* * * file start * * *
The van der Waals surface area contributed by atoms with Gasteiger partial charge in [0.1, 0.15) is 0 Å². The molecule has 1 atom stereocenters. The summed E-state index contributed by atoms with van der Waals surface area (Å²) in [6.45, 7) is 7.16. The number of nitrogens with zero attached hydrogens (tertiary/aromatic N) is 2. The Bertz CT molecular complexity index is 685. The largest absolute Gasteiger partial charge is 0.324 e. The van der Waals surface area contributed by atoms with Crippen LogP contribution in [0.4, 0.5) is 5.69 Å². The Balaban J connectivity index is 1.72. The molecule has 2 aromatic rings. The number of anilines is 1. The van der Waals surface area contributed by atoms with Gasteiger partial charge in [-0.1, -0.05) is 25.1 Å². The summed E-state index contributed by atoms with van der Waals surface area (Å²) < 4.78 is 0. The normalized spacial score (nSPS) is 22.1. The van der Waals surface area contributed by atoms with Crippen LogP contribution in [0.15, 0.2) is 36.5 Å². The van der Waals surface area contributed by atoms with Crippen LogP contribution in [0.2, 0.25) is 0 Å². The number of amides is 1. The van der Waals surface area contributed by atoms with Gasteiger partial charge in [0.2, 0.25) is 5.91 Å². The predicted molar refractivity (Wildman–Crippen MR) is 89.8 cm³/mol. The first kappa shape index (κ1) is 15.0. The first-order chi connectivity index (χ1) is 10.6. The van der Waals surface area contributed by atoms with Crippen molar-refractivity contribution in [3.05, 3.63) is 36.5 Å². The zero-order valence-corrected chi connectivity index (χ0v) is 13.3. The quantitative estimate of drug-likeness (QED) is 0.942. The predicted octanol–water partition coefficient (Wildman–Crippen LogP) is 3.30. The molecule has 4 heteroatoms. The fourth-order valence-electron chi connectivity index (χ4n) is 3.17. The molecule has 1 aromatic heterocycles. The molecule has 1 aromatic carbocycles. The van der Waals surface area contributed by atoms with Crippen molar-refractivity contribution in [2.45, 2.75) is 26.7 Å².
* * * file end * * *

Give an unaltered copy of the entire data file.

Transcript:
The van der Waals surface area contributed by atoms with Gasteiger partial charge in [0.1, 0.15) is 0 Å². The molecule has 1 atom stereocenters. The summed E-state index contributed by atoms with van der Waals surface area (Å²) in [6.45, 7) is 7.16. The number of nitrogens with zero attached hydrogens (tertiary/aromatic N) is 2. The Bertz CT molecular complexity index is 685. The largest absolute Gasteiger partial charge is 0.324 e. The van der Waals surface area contributed by atoms with Crippen LogP contribution in [0.4, 0.5) is 5.69 Å². The Balaban J connectivity index is 1.72. The molecule has 2 aromatic rings. The number of anilines is 1. The van der Waals surface area contributed by atoms with Gasteiger partial charge in [-0.1, -0.05) is 25.1 Å². The summed E-state index contributed by atoms with van der Waals surface area (Å²) < 4.78 is 0. The normalized spacial score (nSPS) is 22.1. The van der Waals surface area contributed by atoms with Crippen LogP contribution in [0.15, 0.2) is 36.5 Å². The van der Waals surface area contributed by atoms with Crippen LogP contribution in [0.2, 0.25) is 0 Å². The number of amides is 1. The van der Waals surface area contributed by atoms with Gasteiger partial charge in [0.2, 0.25) is 5.91 Å². The predicted molar refractivity (Wildman–Crippen MR) is 89.8 cm³/mol. The first kappa shape index (κ1) is 15.0. The first-order chi connectivity index (χ1) is 10.6. The van der Waals surface area contributed by atoms with Crippen molar-refractivity contribution in [3.05, 3.63) is 36.5 Å². The zero-order valence-corrected chi connectivity index (χ0v) is 13.3. The quantitative estimate of drug-likeness (QED) is 0.942. The predicted octanol–water partition coefficient (Wildman–Crippen LogP) is 3.30. The molecule has 4 heteroatoms. The fourth-order valence-electron chi connectivity index (χ4n) is 3.17. The molecule has 1 aromatic heterocycles. The molecule has 1 aromatic carbocycles. The van der Waals surface area contributed by atoms with Crippen molar-refractivity contribution in [2.45, 2.75) is 26.7 Å².